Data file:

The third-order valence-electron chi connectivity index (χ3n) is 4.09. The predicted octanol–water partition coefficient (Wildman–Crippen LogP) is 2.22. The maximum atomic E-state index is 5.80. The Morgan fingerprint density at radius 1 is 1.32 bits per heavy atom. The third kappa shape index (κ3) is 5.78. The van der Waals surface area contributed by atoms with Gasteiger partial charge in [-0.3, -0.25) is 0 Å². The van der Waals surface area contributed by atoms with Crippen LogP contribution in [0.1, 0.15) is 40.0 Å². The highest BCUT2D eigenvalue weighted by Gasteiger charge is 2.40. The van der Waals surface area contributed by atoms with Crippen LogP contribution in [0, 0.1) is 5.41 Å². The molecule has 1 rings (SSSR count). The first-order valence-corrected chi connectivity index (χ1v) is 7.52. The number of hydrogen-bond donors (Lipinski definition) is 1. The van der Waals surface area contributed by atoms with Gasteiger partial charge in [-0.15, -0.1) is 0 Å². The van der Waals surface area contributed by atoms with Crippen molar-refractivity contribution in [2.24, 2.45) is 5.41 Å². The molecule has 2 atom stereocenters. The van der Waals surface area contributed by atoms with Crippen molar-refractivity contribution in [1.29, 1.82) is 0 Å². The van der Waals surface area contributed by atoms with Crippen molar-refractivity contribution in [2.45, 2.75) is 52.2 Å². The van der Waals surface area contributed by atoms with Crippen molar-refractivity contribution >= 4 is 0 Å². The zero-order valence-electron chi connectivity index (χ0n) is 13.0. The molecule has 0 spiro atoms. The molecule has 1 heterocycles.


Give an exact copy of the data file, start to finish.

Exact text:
The third-order valence-electron chi connectivity index (χ3n) is 4.09. The predicted octanol–water partition coefficient (Wildman–Crippen LogP) is 2.22. The maximum atomic E-state index is 5.80. The Morgan fingerprint density at radius 1 is 1.32 bits per heavy atom. The third kappa shape index (κ3) is 5.78. The van der Waals surface area contributed by atoms with Gasteiger partial charge in [-0.3, -0.25) is 0 Å². The van der Waals surface area contributed by atoms with Crippen LogP contribution in [0.1, 0.15) is 40.0 Å². The highest BCUT2D eigenvalue weighted by Gasteiger charge is 2.40. The van der Waals surface area contributed by atoms with Crippen LogP contribution in [0, 0.1) is 5.41 Å². The molecule has 1 rings (SSSR count). The first-order valence-corrected chi connectivity index (χ1v) is 7.52. The number of hydrogen-bond donors (Lipinski definition) is 1. The van der Waals surface area contributed by atoms with Gasteiger partial charge in [-0.15, -0.1) is 0 Å². The van der Waals surface area contributed by atoms with Crippen molar-refractivity contribution in [2.24, 2.45) is 5.41 Å². The molecule has 2 atom stereocenters. The van der Waals surface area contributed by atoms with Crippen molar-refractivity contribution in [1.29, 1.82) is 0 Å². The van der Waals surface area contributed by atoms with Crippen molar-refractivity contribution in [2.45, 2.75) is 52.2 Å². The van der Waals surface area contributed by atoms with Crippen molar-refractivity contribution >= 4 is 0 Å². The zero-order valence-electron chi connectivity index (χ0n) is 13.0. The molecule has 0 spiro atoms. The molecule has 1 heterocycles.